Bookshelf – Ex Libris


This book came from the summer reading list recommended on a blog.  The problem is, I can’t remember if it came from Simple Mom or Modern Mrs. Darcy. Oh, well.

I think a more apt title for this book would be Confessions of a Compulsive Reader or Confessions of a Constant ReaderIt is a series of essays written by a writer about reading.  Say that ten times fast.  I found them humorous and the writing style engaging.

The writer grew up in a home of readers and writers.  Her parents were both published writers.  They had thousands of books, thousands.  Her essays are both touching and informative.  That really doesn’t sound right.  Who wants to read informative in the summer?  I’m sure Ms. Fadiman could come up with a better description.

One essay I found particularly interesting was about a book her mother had handed down to her written in 1877 by a “Father” – presumably unmarried – entitled The Mirror of True Womanhood.  After reading this book, she came up with a ten point scale and asked her husband to rate her.  Just for fun, I did the same.  Here’s how I stacked up (Glory! He’s going to be irritated I shared this):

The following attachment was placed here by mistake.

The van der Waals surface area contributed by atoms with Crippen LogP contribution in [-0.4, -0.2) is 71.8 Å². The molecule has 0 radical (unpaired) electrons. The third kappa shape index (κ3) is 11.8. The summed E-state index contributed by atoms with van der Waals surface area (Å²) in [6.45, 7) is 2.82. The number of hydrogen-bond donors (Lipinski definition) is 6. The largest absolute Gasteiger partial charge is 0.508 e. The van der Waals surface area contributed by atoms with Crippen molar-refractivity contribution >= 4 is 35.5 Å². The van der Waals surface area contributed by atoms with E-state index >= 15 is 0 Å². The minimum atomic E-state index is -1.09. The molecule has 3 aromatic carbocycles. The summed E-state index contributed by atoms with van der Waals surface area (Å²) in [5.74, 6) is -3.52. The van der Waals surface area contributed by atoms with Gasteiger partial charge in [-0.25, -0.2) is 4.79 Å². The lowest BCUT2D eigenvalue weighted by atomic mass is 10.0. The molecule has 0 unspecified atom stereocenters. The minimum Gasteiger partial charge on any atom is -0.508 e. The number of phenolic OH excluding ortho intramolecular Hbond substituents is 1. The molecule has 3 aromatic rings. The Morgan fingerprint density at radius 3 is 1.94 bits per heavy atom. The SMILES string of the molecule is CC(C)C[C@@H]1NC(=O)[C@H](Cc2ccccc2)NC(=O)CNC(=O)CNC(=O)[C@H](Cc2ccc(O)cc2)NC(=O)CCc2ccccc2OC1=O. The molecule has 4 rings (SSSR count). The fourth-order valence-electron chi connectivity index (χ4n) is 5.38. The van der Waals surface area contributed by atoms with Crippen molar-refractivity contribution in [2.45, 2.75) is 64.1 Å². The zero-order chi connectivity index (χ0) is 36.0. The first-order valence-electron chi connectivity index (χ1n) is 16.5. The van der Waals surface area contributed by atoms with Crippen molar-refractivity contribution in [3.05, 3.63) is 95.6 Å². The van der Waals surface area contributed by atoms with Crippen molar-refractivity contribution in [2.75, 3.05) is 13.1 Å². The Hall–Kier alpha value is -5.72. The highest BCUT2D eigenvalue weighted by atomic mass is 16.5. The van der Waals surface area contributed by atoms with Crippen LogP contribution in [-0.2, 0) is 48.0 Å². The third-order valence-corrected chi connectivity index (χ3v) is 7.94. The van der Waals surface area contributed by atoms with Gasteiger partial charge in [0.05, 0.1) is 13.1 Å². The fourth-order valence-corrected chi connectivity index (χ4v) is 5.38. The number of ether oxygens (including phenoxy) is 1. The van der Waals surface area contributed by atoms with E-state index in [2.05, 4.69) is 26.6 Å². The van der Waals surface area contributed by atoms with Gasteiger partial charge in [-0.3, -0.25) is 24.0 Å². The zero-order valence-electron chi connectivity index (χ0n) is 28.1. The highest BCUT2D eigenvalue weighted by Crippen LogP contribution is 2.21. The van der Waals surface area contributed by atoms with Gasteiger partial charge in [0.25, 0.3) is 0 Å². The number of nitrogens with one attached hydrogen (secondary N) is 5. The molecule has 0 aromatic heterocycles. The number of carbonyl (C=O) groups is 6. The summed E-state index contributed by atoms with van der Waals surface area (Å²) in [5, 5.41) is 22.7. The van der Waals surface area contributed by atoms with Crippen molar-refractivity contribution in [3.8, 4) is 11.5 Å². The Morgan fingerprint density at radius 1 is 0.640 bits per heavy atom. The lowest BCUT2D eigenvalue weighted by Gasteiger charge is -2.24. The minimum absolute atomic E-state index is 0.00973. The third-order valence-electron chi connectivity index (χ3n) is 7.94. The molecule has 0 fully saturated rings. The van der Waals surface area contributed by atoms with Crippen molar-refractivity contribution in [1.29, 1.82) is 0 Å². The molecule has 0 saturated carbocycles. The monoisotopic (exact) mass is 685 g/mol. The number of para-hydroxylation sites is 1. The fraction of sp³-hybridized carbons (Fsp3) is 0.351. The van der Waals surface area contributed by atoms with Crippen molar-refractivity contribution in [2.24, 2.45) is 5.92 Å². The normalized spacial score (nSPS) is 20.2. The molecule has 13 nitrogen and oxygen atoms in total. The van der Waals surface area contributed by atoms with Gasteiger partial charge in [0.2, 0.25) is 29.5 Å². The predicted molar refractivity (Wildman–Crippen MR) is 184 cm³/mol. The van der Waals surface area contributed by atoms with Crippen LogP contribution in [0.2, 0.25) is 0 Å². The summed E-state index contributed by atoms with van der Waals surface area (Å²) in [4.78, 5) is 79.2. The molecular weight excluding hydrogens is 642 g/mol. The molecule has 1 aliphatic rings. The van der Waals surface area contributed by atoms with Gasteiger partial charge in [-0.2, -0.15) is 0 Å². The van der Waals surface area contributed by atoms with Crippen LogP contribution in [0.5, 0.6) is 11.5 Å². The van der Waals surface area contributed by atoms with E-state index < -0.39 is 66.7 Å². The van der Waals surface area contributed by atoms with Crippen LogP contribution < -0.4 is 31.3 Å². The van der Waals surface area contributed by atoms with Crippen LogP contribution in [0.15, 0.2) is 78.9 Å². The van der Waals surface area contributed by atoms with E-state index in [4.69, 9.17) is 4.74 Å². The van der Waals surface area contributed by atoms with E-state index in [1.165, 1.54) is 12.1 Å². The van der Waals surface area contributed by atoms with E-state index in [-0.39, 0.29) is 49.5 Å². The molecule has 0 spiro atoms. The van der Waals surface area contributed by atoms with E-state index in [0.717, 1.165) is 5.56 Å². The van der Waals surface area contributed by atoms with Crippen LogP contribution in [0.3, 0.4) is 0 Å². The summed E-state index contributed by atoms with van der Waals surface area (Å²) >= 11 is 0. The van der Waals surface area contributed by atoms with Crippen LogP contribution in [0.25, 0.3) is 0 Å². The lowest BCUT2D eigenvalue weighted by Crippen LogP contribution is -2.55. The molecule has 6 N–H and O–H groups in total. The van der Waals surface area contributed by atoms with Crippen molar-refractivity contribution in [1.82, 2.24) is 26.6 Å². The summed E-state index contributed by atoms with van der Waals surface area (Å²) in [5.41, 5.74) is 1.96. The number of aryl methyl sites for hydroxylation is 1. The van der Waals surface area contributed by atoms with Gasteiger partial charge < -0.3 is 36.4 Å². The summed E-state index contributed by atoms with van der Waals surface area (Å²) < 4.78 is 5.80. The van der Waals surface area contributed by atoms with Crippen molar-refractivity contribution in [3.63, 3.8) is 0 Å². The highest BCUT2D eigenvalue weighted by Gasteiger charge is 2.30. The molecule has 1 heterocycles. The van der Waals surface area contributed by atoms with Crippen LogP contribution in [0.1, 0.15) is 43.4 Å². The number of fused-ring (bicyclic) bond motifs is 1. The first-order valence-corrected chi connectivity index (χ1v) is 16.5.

Discretion – 10

Discipline – 9

Religious Fervor – 7 (that’s better than the author, she scored a zero)

Power to soothe and charm – 7

Truthfulness – 10

Thrift – 7

Avoidance of impure literature, engravings, paintings, and statuary – 10

Kindness – 10

Cheerfulness – 6 (ouch!)

Order in the Home – 7 (he likes sevens)

Abjuration of fashion – 6

Self-control – 7

Excellence in needlework – 11

Ex Libris by Anne Fadiman is not a hard read.  You can read an essay and put it down, all splayed open if you’d like (you’ll have to read it to understand that reference) and pick it up later when you have another few free minutes.

A quote on the front reads, “A terrifically entertaining collection of personal essays about books…Heartening, tender, wise and hilarious”.  This oversells it, in my opinion.  It is entertaining and has tender moments when she talks about her dad and his loss of sight.  But wise and hilarious?  Not exactly.  I did chuckle as I read through the essays, but “hilarious” suggests peeing my pants funny and it’s just not.

Worth a look if you come across it in a library, but not a book I would tell you to spend money on…unless you were a writer yourself and would find the essays pee your pants funny.

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